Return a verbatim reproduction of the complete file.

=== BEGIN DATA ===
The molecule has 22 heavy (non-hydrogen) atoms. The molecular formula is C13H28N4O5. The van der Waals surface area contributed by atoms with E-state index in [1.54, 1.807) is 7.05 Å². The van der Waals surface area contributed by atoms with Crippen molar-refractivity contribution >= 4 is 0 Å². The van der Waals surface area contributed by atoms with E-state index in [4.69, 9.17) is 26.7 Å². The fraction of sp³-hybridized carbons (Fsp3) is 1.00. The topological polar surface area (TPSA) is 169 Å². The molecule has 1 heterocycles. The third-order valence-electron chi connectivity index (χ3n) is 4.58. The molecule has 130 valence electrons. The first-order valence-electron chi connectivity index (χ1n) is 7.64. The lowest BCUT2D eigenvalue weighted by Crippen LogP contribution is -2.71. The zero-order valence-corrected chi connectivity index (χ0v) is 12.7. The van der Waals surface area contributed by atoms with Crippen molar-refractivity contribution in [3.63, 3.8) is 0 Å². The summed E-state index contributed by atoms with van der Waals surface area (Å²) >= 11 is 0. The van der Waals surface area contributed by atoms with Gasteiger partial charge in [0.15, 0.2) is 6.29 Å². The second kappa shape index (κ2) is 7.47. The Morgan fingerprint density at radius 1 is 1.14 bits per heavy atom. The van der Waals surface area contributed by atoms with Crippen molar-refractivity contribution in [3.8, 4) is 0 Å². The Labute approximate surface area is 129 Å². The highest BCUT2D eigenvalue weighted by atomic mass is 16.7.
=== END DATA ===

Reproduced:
The molecule has 22 heavy (non-hydrogen) atoms. The molecular formula is C13H28N4O5. The van der Waals surface area contributed by atoms with E-state index in [1.54, 1.807) is 7.05 Å². The van der Waals surface area contributed by atoms with Crippen molar-refractivity contribution >= 4 is 0 Å². The van der Waals surface area contributed by atoms with E-state index in [4.69, 9.17) is 26.7 Å². The fraction of sp³-hybridized carbons (Fsp3) is 1.00. The topological polar surface area (TPSA) is 169 Å². The molecule has 1 heterocycles. The third-order valence-electron chi connectivity index (χ3n) is 4.58. The molecule has 130 valence electrons. The first-order valence-electron chi connectivity index (χ1n) is 7.64. The lowest BCUT2D eigenvalue weighted by Crippen LogP contribution is -2.71. The zero-order valence-corrected chi connectivity index (χ0v) is 12.7. The van der Waals surface area contributed by atoms with Crippen molar-refractivity contribution in [3.63, 3.8) is 0 Å². The summed E-state index contributed by atoms with van der Waals surface area (Å²) >= 11 is 0. The van der Waals surface area contributed by atoms with Gasteiger partial charge in [0.15, 0.2) is 6.29 Å². The second kappa shape index (κ2) is 7.47. The Morgan fingerprint density at radius 1 is 1.14 bits per heavy atom. The van der Waals surface area contributed by atoms with Crippen molar-refractivity contribution in [3.8, 4) is 0 Å². The Labute approximate surface area is 129 Å². The highest BCUT2D eigenvalue weighted by atomic mass is 16.7.